The repair money from state taxpayers is going to local governments who pay contractors to do the work on low-income homes.
"If the local governments can't do it, then we will take the money back and the state will have to do it," Easley said. "I don't want to do that because I want to put in place the process that will work in any future disasters as well, but I'm going to make sure these people get the money coming to them and they get back in their homes."
Communities like Wilson claim the numbers are all wrong. First, their numbers show that they have completed three times the number of homes the state listed. Plus, state approval and grant money for the low-income houses arrived last summer.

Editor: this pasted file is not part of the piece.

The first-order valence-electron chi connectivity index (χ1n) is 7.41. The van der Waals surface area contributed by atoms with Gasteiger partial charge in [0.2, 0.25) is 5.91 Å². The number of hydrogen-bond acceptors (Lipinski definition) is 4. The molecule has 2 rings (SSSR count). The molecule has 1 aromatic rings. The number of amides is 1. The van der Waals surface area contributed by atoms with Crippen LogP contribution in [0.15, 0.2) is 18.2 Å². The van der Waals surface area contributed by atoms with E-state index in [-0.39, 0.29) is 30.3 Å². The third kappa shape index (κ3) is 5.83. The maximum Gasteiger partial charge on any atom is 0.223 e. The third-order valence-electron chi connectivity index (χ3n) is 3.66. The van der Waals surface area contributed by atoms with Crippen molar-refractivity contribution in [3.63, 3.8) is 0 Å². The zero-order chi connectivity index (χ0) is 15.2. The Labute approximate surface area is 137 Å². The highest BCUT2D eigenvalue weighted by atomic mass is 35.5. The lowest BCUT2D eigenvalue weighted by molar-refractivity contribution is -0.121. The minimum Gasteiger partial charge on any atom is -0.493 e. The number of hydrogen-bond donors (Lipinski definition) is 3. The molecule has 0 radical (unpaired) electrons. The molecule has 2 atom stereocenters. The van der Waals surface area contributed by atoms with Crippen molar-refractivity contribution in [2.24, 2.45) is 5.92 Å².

"I don't view six months as an exorbitant amount of time or wasted time that we have used to get this program under way," said Leigh Ann Braswell of the Wilson Community Development Committee.
Otisteen Brunson was one of the first nine homeowners in Wilson to get the repairs.
"The timing was reasonable. They were fixed in approximately 90 days, 30 to 90 days. They were good about the timing," she said.
Homes that were filled with water and destroyed in the flood are not part of the program. They are part of the buyout. Most of the homes in Wilson, at least that are a part of the program, were not flooded at all.
"Our priorities in Wilson have been to try to deal with the families that were flooded out of their homes, who lost their homes and lost their possessions. That's who we have been concentrating our efforts on," Braswell said.
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